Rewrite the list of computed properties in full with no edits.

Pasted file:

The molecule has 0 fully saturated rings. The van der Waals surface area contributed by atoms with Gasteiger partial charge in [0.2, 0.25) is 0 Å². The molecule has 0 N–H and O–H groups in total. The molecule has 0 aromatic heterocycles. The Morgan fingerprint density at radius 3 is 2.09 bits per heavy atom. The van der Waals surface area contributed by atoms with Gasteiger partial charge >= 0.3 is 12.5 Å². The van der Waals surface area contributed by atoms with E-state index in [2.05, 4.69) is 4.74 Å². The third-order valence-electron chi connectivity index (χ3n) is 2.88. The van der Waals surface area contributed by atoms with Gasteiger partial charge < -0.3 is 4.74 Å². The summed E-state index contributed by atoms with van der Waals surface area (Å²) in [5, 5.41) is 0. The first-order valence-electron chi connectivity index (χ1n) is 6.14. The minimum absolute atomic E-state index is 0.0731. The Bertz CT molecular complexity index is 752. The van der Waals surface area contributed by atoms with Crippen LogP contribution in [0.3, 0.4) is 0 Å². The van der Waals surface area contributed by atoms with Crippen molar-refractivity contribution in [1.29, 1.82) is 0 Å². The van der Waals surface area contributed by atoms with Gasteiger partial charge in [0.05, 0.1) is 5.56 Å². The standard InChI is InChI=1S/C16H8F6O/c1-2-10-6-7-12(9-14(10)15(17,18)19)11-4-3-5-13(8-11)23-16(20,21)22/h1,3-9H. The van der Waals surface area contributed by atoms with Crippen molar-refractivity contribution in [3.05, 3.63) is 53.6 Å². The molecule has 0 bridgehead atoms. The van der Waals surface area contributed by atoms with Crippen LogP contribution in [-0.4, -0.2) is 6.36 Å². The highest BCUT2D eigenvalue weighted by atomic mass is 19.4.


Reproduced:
The molecule has 0 fully saturated rings. The van der Waals surface area contributed by atoms with Gasteiger partial charge in [0.2, 0.25) is 0 Å². The molecule has 0 N–H and O–H groups in total. The molecule has 0 aromatic heterocycles. The Morgan fingerprint density at radius 3 is 2.09 bits per heavy atom. The van der Waals surface area contributed by atoms with Gasteiger partial charge >= 0.3 is 12.5 Å². The van der Waals surface area contributed by atoms with E-state index in [2.05, 4.69) is 4.74 Å². The third-order valence-electron chi connectivity index (χ3n) is 2.88. The van der Waals surface area contributed by atoms with Gasteiger partial charge < -0.3 is 4.74 Å². The summed E-state index contributed by atoms with van der Waals surface area (Å²) in [5, 5.41) is 0. The first-order valence-electron chi connectivity index (χ1n) is 6.14. The minimum absolute atomic E-state index is 0.0731. The Bertz CT molecular complexity index is 752. The van der Waals surface area contributed by atoms with Crippen LogP contribution in [0.3, 0.4) is 0 Å². The van der Waals surface area contributed by atoms with Crippen molar-refractivity contribution in [1.29, 1.82) is 0 Å². The van der Waals surface area contributed by atoms with Gasteiger partial charge in [0.05, 0.1) is 5.56 Å². The standard InChI is InChI=1S/C16H8F6O/c1-2-10-6-7-12(9-14(10)15(17,18)19)11-4-3-5-13(8-11)23-16(20,21)22/h1,3-9H. The van der Waals surface area contributed by atoms with Crippen molar-refractivity contribution in [3.05, 3.63) is 53.6 Å². The molecule has 0 bridgehead atoms. The van der Waals surface area contributed by atoms with Crippen LogP contribution in [-0.4, -0.2) is 6.36 Å². The highest BCUT2D eigenvalue weighted by atomic mass is 19.4.